Tuesday, March 11, 2014

Patience, Perseverance and Itoh Peonies

By Blaine Marchand

Julia Rose
"Patience is bitter, but its fruit is sweet." ~ Aristotle

How applicable is this maxim to the creation of the Itoh peonies, also known as intersectionals,

crosses between a tree peony and an herbaceous one.  Hybridizing of peonies has a long illustrious history, but the genesis for the introduction of intersectional peonies has its origins in the early 1900's with initial hybridization experiments of breeders Victor Lemoine and Louis Henry and later Professor A.P. Saunders (whose family connection to the Central Experimental Farm is well known and whose hybrid peonies have a formidable presence in the Farm's collection).

'The strongest of all warriors are those two ~ Time and Patience."  Leo Tolstoy (War and Peace)

It was in 1948 that Toichi Itoh, a Japanese hybridizer- and a most patient person indeed - hit gold.  Rumours persist he attempted over 2,000 crosses before succeeding with a cross between the lactiflora peony, 'Kakoden', and the tree peony 'Alice Harding'.  The result was seven seedlings that had the tree peony as their dominant characteristic.  Unfortunately,  Dr. Itoh did not live to see his seedlings bloom.
Sequestered Sunshine
These intersectional hybrids, that bear his name Itoh, have lush magnificent paper-like blooms, reminiscent of these of the tree peony, but the abundant foliage of an herbaceous peony.  They do not require staking and rain does not weigh down the blooms.  Itohs, like herbaceous peonies, need to be cut down each autumn and as buds are set below ground, they are winter hardy, a bonus for Ottawa's climate.  The intersectional peonies come in a range of magnificent colours - yellow, pink, maroon, fuchsia and multicoloured.  When in bloom, the Itoh peonies in the Farms' Ornamental Gardens consistently stop people in their tracks.

Introduction to North America

In the 1970s, an American breeder, Louis Smirnow, negotiated with Dr. Itoh's widow to introduce four of her husband's peonies into North America.  These he had named: 'Yellow Crown', 'Yellow Dream', 'Yellow Emperor' and 'Yellow Heaven'.  Peony aficionados were smitten.  But these peonies, initially scarce, came with a steep price tag.  They were largely sold to peony enthusiasts or obsessive buyers.                                                  
Other hybridizers in the United States - Roger Anderson, Don Hollingsworth, Donald Smith and Irene Tolomeo to name a few - continued the work of Toichi Itoh on intersectional hybridizing.  They created some truly sensational peonies .  In Canada, Serge Fafard, of Les Jardins Osiris, also breeds intersectionals.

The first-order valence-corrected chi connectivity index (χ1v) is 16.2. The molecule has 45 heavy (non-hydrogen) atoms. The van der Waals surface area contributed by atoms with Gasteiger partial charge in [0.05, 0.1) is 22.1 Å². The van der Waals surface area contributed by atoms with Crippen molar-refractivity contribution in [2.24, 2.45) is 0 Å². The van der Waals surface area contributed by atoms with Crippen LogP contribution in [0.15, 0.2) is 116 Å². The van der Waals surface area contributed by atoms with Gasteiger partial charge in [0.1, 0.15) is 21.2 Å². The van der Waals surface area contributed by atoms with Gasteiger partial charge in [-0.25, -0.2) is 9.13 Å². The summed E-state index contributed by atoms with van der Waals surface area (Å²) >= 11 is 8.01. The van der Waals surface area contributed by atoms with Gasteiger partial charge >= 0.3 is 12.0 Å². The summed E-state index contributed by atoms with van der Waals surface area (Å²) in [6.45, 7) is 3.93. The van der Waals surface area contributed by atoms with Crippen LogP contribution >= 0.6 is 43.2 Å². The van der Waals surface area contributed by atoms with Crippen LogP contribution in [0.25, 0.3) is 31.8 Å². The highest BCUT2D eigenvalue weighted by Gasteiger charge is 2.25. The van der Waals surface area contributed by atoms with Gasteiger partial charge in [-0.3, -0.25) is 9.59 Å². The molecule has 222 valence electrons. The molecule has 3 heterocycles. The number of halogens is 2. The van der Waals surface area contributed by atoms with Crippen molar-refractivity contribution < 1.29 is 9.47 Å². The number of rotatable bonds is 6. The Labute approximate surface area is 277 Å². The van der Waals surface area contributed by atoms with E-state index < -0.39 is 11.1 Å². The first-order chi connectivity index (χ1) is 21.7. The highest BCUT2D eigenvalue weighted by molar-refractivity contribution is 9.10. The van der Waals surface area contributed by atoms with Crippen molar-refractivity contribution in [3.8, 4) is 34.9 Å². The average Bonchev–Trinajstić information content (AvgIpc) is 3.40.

Itoh propagation
As Itohs are derived from tree peonies, they produce an expansive root system that makes root division, the usual way to obtain new peony plants, a tough job and all too frequently results in few new plants that then take years to reach maturity and produce blooms.  One alternative, of course, is to graft the intersectional to a nurse root of an herbaceous peony, which like a parent, provides food and strength until the intersectional roots are set and strong enough to take over.

Another option is micro-propagation, which is essentially growing plants from tissue or cell culture under controlled conditions.  The result is Itohs that can be produced quickly and offered to buyers sooner at a more affordable price.

Itohs at the Farm
In 2009, the Canadian branch of Plantek International, which is one of the leading micro-propagation companies, contacted Mary Pratte, advisor to the Friends' peony team, with a very generous donation of 24 plants.  Among these were benchmark Itohs - 'Smith Family Yellow', 'Going Bananas', 'Sequestered Sunshine', 'Singing in the Rain', 'Yankee Doodle Dandy', 'Cora Louise, 'Magical Mystery Tour' and 'Julia Rose'.

"He that can have patience can have what he will."
                                    ~ Benjamin Franklin

Magical Mystery Tour.  A bloom from this Itoh peony was a first place winner at the 2013 Canadian Peony Society (CPS) show
A walk through the peony garden in 2014 will show that the number of Itohs in the Farms impressive collection has grown to 42, with 26 different named varieties.  Among these is Serge Fefard's wonderful 'Osiris Tourbillon'.  But also among them are la creme de la creme - Roger Anderson's 'First Arrival' and 'Julia Rose', Donald Smith's 'Morning Lilac', and Don Hollingsworth's  'Garden Treasure'.  A look at these peonies underlines that patience and peristence do indeed bring sweet rewards.
First Arrival                          Smith Family Yellow

 A happy member of the Friends' peony team since retirement.  Blaine also tends to a collection of over 500 peonies in Osceola, Ontario.  Past president of the Canadian Peony Society and editor of its newsletter, Paeonia Nordica, he is the author of eight books.

Reproduced with permission from Friends of Central Experimental Farm Spring 2014  www.friendsofthefarm.ca

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